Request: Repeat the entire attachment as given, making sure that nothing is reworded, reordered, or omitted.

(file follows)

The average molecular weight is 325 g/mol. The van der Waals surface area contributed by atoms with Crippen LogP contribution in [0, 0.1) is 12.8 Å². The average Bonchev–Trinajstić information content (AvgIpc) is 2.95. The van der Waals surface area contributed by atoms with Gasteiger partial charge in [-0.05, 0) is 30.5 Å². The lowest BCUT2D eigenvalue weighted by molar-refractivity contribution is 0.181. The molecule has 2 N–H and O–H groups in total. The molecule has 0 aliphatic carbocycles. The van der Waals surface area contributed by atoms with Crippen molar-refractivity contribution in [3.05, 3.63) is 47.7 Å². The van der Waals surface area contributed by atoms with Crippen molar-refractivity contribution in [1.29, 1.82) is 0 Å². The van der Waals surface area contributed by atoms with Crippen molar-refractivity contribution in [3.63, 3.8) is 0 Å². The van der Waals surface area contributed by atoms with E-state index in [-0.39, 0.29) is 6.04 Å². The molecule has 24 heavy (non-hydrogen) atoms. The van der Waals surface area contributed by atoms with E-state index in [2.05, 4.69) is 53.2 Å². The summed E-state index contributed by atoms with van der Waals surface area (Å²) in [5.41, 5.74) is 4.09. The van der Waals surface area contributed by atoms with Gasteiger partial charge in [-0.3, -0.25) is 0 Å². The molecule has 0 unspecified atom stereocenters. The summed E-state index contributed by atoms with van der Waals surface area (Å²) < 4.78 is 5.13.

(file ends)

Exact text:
The average molecular weight is 325 g/mol. The van der Waals surface area contributed by atoms with Crippen LogP contribution in [0, 0.1) is 12.8 Å². The average Bonchev–Trinajstić information content (AvgIpc) is 2.95. The van der Waals surface area contributed by atoms with Gasteiger partial charge in [-0.05, 0) is 30.5 Å². The lowest BCUT2D eigenvalue weighted by molar-refractivity contribution is 0.181. The molecule has 2 N–H and O–H groups in total. The molecule has 0 aliphatic carbocycles. The van der Waals surface area contributed by atoms with Crippen molar-refractivity contribution in [3.05, 3.63) is 47.7 Å². The van der Waals surface area contributed by atoms with Crippen molar-refractivity contribution in [1.29, 1.82) is 0 Å². The van der Waals surface area contributed by atoms with Crippen molar-refractivity contribution in [3.63, 3.8) is 0 Å². The van der Waals surface area contributed by atoms with E-state index in [-0.39, 0.29) is 6.04 Å². The molecule has 24 heavy (non-hydrogen) atoms. The van der Waals surface area contributed by atoms with E-state index in [2.05, 4.69) is 53.2 Å². The summed E-state index contributed by atoms with van der Waals surface area (Å²) in [5.41, 5.74) is 4.09. The van der Waals surface area contributed by atoms with Gasteiger partial charge in [-0.3, -0.25) is 0 Å². The molecule has 0 unspecified atom stereocenters. The summed E-state index contributed by atoms with van der Waals surface area (Å²) < 4.78 is 5.13.